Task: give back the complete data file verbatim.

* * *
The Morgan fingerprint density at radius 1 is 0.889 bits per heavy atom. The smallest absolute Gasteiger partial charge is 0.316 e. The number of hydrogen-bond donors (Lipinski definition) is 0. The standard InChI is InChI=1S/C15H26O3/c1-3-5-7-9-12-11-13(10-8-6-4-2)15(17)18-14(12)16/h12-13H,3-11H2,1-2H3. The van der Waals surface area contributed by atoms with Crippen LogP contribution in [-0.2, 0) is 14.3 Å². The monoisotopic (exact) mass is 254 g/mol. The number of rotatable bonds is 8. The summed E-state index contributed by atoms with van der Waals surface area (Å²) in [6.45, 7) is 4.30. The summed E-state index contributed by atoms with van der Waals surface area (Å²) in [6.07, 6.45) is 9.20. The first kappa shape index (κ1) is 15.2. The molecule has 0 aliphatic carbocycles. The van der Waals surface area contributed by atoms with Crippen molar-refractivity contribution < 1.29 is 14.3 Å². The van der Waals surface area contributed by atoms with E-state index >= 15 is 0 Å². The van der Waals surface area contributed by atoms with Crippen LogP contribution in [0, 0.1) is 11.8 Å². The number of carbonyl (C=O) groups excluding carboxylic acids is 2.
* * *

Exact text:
The Morgan fingerprint density at radius 1 is 0.889 bits per heavy atom. The smallest absolute Gasteiger partial charge is 0.316 e. The number of hydrogen-bond donors (Lipinski definition) is 0. The standard InChI is InChI=1S/C15H26O3/c1-3-5-7-9-12-11-13(10-8-6-4-2)15(17)18-14(12)16/h12-13H,3-11H2,1-2H3. The van der Waals surface area contributed by atoms with Crippen LogP contribution in [-0.2, 0) is 14.3 Å². The monoisotopic (exact) mass is 254 g/mol. The number of rotatable bonds is 8. The summed E-state index contributed by atoms with van der Waals surface area (Å²) in [6.45, 7) is 4.30. The summed E-state index contributed by atoms with van der Waals surface area (Å²) in [6.07, 6.45) is 9.20. The first kappa shape index (κ1) is 15.2. The molecule has 0 aliphatic carbocycles. The van der Waals surface area contributed by atoms with Crippen molar-refractivity contribution < 1.29 is 14.3 Å². The van der Waals surface area contributed by atoms with E-state index >= 15 is 0 Å². The van der Waals surface area contributed by atoms with Crippen LogP contribution in [0, 0.1) is 11.8 Å². The number of carbonyl (C=O) groups excluding carboxylic acids is 2.